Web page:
Short Notes in Plastic Surgery

February 18, 2014

43. Microtia continued: A useful kit to practice carving

Filed under: Category 43 — ravinthatte @ 8:46 am

43. Microtia continued: A useful kit to practice carving

An average plastic surgeon treats cases of microtia only occasionally but those whose practice includes a larger volume have realized over the years that it is the carved cartilage that mainly decides the end result and that carving needs practice. In the past material such as soap, putty, clay or potato have been used for carving. But there are disadvantages to these materials for e.g. the carved pieces cannot be preserved, are difficult to modify and the draping of skin over the cartilage, a very important step, cannot be simulated over these materials. Dr. Francoise Firmin of France, a leading figure in the surgery for Microtia (Fig. 1 and 2) has devised a kit (Firmin TrainerĀ® Karl Storz) with a plastic base and uses polystyrene (thermocole) as the carving material.


The kit also uses a biological glue to fix different carved parts and uses a well fitting latex cover over the plastic base into which a suction tube is incorporated (Fig. 3). Once the fixation of the carved parts is over with the biological glue, the latex cover is applied and a 60 cc syringe is used to effect suction (Fig. 4).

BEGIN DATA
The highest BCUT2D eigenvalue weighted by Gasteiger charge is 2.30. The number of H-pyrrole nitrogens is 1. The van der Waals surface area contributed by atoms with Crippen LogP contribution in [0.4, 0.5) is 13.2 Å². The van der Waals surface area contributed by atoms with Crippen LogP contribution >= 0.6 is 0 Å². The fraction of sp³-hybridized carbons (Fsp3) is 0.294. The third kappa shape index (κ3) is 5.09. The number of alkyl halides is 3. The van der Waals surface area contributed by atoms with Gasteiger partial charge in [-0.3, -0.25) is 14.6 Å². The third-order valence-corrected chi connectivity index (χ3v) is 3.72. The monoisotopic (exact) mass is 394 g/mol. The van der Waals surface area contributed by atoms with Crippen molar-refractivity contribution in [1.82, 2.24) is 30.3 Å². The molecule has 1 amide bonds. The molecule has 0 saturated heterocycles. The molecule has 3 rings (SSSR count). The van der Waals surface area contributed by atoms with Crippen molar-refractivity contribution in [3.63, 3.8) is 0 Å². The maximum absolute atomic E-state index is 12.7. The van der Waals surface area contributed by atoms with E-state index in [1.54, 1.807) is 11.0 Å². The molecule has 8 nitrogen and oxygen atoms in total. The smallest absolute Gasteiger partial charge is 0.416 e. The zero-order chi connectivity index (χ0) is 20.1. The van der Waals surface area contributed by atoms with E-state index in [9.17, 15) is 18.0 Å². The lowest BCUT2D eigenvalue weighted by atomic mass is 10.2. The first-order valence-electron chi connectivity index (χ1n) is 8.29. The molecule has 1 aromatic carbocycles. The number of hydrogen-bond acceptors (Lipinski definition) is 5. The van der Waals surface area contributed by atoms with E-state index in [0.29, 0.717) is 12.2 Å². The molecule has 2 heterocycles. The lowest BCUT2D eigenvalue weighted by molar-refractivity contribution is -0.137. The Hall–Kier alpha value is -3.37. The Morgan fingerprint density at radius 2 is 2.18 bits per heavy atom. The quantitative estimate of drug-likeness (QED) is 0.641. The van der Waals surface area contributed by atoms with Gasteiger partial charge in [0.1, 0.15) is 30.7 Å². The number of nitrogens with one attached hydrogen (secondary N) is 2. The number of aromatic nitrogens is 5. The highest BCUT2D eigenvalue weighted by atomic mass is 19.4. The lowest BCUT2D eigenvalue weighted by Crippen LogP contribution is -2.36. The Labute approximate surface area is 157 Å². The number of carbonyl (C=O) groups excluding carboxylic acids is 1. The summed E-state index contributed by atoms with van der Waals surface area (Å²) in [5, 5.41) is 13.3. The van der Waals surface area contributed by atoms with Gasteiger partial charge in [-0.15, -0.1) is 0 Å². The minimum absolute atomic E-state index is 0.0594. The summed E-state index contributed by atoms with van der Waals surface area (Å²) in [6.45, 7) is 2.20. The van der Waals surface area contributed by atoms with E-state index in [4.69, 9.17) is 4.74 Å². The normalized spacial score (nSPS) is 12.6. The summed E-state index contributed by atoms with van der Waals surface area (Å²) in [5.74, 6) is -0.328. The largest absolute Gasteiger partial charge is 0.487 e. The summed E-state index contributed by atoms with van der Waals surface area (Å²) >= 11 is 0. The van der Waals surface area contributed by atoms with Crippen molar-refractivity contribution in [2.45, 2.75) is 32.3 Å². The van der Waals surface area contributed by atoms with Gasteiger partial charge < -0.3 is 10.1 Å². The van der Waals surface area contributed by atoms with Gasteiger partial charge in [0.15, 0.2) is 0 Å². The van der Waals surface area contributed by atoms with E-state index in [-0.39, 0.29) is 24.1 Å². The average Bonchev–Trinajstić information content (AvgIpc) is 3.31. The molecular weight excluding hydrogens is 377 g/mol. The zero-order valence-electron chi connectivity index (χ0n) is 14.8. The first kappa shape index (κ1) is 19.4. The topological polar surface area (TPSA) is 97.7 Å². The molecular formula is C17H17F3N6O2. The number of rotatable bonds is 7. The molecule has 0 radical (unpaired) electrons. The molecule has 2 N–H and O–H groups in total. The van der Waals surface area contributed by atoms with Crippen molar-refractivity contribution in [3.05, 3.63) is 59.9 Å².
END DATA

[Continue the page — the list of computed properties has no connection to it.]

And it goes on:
One can then view the result that the carving and the snugly draped skin (in this case latex) produces. Parag Telang, an aesthetic plastic surgeon from Mumbai who trained under Dr. Firmin practices this method regularly and carves frequently in his spare time to improve his results and has kindly sent this material which elaborates on this technique. This material was presented at a recent meeting at the Nair hospital in Mumbai, India during a workshop on Microtia (January 2014).

He makes the point that beginners usually lose sight of the fact that both the helix and the anti-helix are three-dimensional structures and so are the tragus and the anti-tragus, the latter a little less prominent (Fig. 5).

He has observed that the gutter between the helix and the anti-helix needs to be a little wider when the cartilages are positioned because the skin dips into this concavity due to the suction and the resultant force then provides adequate vertical depth so that the helix and the anti-helix will stand apart distinctly without getting approximated too closely (Fig. 6).


He has also kindly submitted illustrations to show the improvement in his own results from before when he started carving on the Firmin TrainerĀ® (Fig. 7 and 8).






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